The “Land of Smiles” just got a whole lot happier.
After a history of being strictly prohibited throughout the world for almost a century, cannabis is making a serious comeback. Thailand is one of the countries seeing big changes to its cannabis laws.
Laws and public opinion about cannabis are rapidly changing, and at CBD School News we’re committed to keeping you up-to-date with these changes.
No one ever thought Thailand would make a move towards legalizing psychoactive medicines…but they just did.
In a landmark move, Thailand just approved the legalization of marijuana and kratom for medical use. On Tuesday, the junta-appointed parliament made an agreement to amend the Narcotic Act of 1979.
Now in Thailand, the use of medical cannabis and kratom, which is locally grown and already used medicinally as a painkiller and stimulant, will both be permitted for medicinal use.
The vote was passed 166-0.
In a country where medical cannabis was legal and widely used until the 1930s for pain relief and fatigue, cannabis has remained very much illegal for almost a century. Thailand is a part of Southeast Asia, an area known for some of the harshest drug laws in the world.
In Singapore and Indonesia, possession of large amounts of cannabis are subject to the death penalty. Malaysia only recently abolished the death penalty for cannabis trafficking.
In Thailand, however, things have taken quite a different turn. It just became the first country in Southeast Asia to legalize medical cannabis.
“This is a New Year’s gift from the National Legislative Assembly to the government and Thai people,” said chairmen of the drafting committee, Somchai Sawangkarn in the televised parliament session that took place on Christmas day.
Changes to the Narcotics Act will officially become law once they are posted in the Royal Thai Government Gazette. This could ultimately take up to four months.
Like marijuana, kratom was traditionally used as medicine in Thailand. Kratom, a tropical evergreen, is native to Thailand, Malaysia, Indonesia, Papua New Guinea, and Myanmar.
Kratom has been used in Southeast Asia for centuries as a stimulant, a remedy in traditional medicine, and in social situations.
Historically, kratom was used by manual laborers (think fisherman and farmers) to improve work productivity and relieve fatigue. It’s still consumed as a popular substance in village social gatherings throughout several Asian communities.
Kratom has, however, been illegal since 1943 since the passing of the Kratom Act 2486. This made planting of the kratom tree and possession of kratom leaves illegal in response to an increase in its use when opium became extremely expensive and the Thai government was trying to gain control over the opium market.
While medical cannabis law remain strict elsewhere in Southeast Asia, the biggest controversy regarding legalization has been with the Thai Intellectual Property Department.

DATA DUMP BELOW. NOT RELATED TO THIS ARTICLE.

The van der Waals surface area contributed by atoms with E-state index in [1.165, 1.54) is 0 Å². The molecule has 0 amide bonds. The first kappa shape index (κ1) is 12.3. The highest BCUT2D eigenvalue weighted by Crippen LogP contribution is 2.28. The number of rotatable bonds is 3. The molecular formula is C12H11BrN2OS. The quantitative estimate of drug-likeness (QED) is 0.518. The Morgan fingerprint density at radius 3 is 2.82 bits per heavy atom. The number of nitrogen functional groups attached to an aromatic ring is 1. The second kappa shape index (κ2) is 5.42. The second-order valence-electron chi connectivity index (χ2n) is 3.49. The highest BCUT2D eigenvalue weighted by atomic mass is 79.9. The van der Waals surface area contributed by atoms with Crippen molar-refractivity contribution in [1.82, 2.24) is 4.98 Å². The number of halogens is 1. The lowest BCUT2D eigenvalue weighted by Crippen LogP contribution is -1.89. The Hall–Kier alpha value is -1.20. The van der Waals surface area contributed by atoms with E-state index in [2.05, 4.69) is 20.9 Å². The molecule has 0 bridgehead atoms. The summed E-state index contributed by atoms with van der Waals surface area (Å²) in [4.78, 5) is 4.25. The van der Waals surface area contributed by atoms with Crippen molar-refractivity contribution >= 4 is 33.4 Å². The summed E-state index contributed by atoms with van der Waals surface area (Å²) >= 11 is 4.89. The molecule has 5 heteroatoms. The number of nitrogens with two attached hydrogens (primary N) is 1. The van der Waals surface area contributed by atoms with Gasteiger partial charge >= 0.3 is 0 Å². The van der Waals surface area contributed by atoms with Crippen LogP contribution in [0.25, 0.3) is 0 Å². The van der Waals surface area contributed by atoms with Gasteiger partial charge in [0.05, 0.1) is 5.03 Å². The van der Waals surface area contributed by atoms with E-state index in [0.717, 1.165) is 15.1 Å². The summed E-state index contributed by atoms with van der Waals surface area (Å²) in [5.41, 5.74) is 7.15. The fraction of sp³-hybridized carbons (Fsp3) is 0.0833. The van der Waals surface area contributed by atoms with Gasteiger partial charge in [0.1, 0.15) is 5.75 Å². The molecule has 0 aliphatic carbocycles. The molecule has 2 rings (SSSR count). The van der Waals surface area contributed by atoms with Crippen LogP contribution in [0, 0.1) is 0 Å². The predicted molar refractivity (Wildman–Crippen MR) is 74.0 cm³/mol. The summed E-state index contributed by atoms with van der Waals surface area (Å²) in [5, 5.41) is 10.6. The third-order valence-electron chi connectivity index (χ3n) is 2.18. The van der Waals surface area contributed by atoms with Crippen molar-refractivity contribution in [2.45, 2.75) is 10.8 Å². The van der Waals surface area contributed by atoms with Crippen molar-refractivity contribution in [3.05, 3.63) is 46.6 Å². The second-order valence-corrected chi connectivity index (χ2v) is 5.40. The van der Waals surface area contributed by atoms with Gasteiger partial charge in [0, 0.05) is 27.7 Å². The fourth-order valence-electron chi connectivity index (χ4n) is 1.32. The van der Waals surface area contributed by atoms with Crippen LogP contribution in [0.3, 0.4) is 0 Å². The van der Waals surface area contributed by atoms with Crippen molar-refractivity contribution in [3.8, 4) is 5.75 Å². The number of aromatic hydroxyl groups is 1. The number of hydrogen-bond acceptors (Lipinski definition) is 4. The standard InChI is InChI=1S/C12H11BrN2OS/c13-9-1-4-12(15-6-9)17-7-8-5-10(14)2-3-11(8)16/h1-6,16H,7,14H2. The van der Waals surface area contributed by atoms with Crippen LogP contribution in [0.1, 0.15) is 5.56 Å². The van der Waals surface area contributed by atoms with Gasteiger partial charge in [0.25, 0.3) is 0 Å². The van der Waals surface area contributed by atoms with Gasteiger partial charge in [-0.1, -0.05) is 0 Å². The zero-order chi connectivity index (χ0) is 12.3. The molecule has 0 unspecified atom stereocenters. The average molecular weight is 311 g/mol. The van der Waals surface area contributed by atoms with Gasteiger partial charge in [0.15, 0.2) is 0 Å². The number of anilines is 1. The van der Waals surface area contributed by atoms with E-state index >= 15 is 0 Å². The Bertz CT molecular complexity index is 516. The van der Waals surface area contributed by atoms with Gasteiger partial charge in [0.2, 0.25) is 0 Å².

According to one reporter for the Nation, “The IP is intentionally ignoring its legal duty in order to benefit transnational pharmaceutical conglomerates by accepting ineligible cannabinoid medicine patent registration applications for consideration.”
The article goes on to say that critics of the IP said that “in the process the department had potentially sabotaged Thai medical research and development based on cannabis.”
With the “New Year’s gift from the government,” the controversy should soon end.
What exactly will medical cannabis and kratom laws look like in Thailand?
While nothing is crystal clear yet, lifted restrictions on medical cannabis and kratom will apply to the use, possession, production, import, and export of both.
Medical cannabis and kratom patients will need a prescription, while suppliers, producers, and researchers will need special licenses to handle plants. It has not yet been determined who will supply medical cannabis and kratom to qualifying patients, nor does has there been a list of eligible conditions released.
The law does state, however, that individuals that will be able to seek permission to import, export, or prescribe medical cannabis or kratom do qualify to produce the plants. These individuals include: medical professionals, doctors, dentists, pharmacists, applied Thai medical practitioners, and class one veterinarians.
There are other various government organizations, including “departments and local organizations” that are also eligible.
According to the Bangkok Post, consumers will be able to carry specified amounts of medical cannabis or kratom if they have a prescription or recognized certificate.
Recreational cannabis in Thailand will remain illegal.
According to cannabis legalization activist Chokwan Chopaka, with Thailand advocacy group Highland Network, “This is the first baby step forward.”
Some hope this will pave the way for recreational legalization.
We’ll be sure to keep you updated on any changes.
For now, the people of Thailand are celebrating a monumental day in cannabis history.
Happy new year and congratulations, Thailand!